• On May 27, 2009, the FDIC notified Benchmark that it was Undercapitalized based on the March 31, 2009 Call Report data and the amended December 31, 2008 Call Report data, that were both filed on April 28, 2009 and advised the Board and management that the bank was subject to restrictions on asset growth, acquisitions, new activities, new branches, dividends, other capital distributions, and management fees. The FDIC also reminded the bank that, as of April 28, 2009, it had become subject to mandatory requirements of section 38, including the submission of a capital restoration plan that was due on July 11, 2009. Benchmark filed a capital plan on June 16, 2009. However, on August 12, 2009, the FDIC deemed Benchmark's PCA capital plan to be incomplete because it was too vague and requested more specific and timelier action regarding the time frame for acquiring new capital.
  • On August 20, 2009, the FDIC notified Benchmark that it was Significantly Undercapitalized based on the June 30, 2009 Call Report data and advised the Board and management that on July 30, 2009, the bank had become subject to the mandatory requirements of section 38, including submission of a capital restoration plan and restrictions on asset growth, acquisitions, new activities, new branches, dividends, other capital distributions, and management fees. The FDIC required Benchmark's management to file a new written capital restoration plan by September 21, 2009; however, Benchmark did not do so.






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  • On September 25, 2009, the FDIC notified Benchmark that it was Critically Undercapitalized based on the results of the August 10, 2009 examination (which used June 30, 2009 financial information) and that, as of September 24, 2009, Benchmark was subject to the mandatory requirements of section 38, including submission of a capital restoration plan and restrictions on asset growth, acquisitions, new activities, new branches, payment of dividends, making other capital distributions, and paying management fees or senior executive compensation. The FDIC also informed the Board that the FDIC would be required to place Benchmark in receivership on December 23, 2009, unless it was determined that a different action would better carry out the purposes of section 38.

On October 29, 2008, Benchmark applied for funds under the Troubled Asset Relief Program (TARP).14 Benchmark subsequently withdrew its application on April 9, 2009. On December 4, 2009, the IDFPR closed Benchmark due to its insolvency.

Supervisory Lessons Learned

According to the DSC Risk Management Manual of Examination Policies (Examination Manual), the quality of an institution's management, including its Board of Directors and executive officers, is perhaps the single most important element in the successful operation of a bank. The Board has overall responsibility and authority for formulating sound policies and objectives for the bank and for effectively supervising the institution's affairs. The Examination Manual further states that:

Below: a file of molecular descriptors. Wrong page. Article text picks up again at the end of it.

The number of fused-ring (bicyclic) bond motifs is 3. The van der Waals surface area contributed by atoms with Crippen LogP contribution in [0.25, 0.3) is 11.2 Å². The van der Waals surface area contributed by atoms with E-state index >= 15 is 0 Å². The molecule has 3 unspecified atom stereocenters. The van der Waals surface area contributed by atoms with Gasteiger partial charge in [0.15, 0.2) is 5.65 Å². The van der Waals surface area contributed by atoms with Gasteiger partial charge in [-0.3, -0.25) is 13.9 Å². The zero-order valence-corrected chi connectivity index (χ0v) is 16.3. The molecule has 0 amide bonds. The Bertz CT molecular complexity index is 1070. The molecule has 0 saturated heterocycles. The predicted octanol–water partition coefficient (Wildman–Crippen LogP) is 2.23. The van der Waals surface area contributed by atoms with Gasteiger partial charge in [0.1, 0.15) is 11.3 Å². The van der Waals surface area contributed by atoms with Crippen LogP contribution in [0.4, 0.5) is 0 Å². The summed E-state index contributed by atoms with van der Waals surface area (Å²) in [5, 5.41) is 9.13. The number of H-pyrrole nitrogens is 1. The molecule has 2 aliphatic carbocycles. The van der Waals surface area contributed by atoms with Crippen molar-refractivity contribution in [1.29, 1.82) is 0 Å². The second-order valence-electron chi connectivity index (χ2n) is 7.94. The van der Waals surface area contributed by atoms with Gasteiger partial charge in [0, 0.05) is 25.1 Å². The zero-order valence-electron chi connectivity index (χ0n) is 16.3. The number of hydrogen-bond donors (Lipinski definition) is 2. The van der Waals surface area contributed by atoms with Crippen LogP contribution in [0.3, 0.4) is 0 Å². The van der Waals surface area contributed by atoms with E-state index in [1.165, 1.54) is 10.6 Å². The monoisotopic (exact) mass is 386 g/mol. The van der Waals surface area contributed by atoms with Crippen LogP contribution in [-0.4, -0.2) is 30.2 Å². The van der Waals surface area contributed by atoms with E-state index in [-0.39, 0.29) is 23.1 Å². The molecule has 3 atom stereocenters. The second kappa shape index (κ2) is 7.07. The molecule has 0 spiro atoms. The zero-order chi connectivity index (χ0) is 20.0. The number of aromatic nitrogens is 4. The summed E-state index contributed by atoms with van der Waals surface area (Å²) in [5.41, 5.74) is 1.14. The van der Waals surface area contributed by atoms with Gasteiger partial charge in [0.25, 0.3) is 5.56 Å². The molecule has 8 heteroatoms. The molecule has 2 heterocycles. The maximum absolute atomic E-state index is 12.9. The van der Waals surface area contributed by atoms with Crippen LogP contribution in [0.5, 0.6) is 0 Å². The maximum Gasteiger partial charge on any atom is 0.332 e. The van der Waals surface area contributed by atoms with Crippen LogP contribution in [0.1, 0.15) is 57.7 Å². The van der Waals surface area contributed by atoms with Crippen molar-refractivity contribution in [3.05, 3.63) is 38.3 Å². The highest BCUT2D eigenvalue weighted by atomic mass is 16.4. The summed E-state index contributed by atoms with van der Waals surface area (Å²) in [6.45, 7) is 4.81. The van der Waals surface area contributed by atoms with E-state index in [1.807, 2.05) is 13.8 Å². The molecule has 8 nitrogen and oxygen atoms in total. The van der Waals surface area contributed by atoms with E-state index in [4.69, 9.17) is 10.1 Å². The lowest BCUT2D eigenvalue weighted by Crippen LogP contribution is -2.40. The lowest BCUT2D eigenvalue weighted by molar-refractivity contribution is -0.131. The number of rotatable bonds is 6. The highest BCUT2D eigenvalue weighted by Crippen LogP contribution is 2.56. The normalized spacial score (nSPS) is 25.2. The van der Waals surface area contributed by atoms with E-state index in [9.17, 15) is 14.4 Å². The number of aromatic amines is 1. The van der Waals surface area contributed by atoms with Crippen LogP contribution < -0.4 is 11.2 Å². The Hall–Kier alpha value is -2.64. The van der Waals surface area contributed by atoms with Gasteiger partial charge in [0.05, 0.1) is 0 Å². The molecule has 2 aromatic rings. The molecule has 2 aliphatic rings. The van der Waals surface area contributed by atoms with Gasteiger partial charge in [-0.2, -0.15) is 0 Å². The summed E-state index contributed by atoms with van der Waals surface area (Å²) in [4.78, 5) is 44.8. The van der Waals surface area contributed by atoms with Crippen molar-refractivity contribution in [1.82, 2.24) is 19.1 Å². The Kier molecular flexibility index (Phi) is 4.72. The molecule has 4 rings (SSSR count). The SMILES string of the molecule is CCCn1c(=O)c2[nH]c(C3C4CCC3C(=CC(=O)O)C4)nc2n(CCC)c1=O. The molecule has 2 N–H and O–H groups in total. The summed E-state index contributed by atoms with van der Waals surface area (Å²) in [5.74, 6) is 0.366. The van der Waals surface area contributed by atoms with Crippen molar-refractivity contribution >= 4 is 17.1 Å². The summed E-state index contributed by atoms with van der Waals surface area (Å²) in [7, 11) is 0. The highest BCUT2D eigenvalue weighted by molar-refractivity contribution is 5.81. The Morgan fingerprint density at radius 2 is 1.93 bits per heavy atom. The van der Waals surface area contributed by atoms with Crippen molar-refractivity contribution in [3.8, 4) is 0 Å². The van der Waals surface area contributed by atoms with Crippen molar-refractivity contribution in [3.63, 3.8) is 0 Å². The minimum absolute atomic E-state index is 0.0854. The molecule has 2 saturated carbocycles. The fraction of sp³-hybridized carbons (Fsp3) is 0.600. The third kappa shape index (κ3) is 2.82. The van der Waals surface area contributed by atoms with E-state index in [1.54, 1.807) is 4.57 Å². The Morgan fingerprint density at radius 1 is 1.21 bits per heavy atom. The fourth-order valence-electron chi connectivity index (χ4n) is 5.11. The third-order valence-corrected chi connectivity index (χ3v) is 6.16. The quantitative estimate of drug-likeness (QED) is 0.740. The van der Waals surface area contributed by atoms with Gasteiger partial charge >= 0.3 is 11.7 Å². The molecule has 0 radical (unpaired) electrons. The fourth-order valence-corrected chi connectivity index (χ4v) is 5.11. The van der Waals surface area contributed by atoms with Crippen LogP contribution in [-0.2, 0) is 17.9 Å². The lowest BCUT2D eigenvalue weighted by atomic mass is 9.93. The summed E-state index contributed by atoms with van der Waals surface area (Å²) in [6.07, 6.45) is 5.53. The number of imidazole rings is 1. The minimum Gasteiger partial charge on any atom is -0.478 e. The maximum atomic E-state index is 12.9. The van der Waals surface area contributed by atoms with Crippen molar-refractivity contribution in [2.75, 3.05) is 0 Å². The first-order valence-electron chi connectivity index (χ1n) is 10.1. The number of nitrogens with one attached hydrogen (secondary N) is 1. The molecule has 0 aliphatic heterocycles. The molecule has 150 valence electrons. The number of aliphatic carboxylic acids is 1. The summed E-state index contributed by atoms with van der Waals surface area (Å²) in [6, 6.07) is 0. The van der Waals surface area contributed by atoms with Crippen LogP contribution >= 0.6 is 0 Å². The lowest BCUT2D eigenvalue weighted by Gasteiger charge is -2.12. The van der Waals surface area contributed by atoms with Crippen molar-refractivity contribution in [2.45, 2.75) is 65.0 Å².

…to effectively prevent serious problems in an institution, the conditions and circumstances that may lead to problems must be identified and corrected early. Corrective action should be taken immediately upon identifying excessive risk taking…when corrective action is not taken until conditions have deteriorated it is often too late to avoid failure. Moral suasion and informal agreements are normally sufficient where the unacceptable risk-taking is identified early, but formal action must be considered, even when an institution is rated 1 or 2, if circumstances warrant.

In hindsight, Benchmark's pursuit of growth centered in CRE and ADC lending may have warranted greater supervisory concern. As discussed earlier, the risks associated with the Board's growth and funding strategy and weak credit administration and loan underwriting practices became apparent at the 2008 and 2009 examinations as the economy declined. In that regard, earlier and stronger supervisory action at the 2004, 2007, and 2008 examinations may have been more effective in obtaining management's commitment and follow-through




14TARP was established under the Emergency Economic Stabilization Act of 2008. The Act established the Office of Financial Stability within the United States Department of the Treasury (Treasury). Under TARP, Treasury will purchase up to $250 billion of senior preferred shares from qualifying institutions as part of the Capital Purchase Program.



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to address deficiencies identified by examiners and mitigate the associated risks. Such actions may have involved earlier component and composite rating downgrades, additional offsite monitoring, and an MOU or C&D instead of a BBR at the 2008 examination.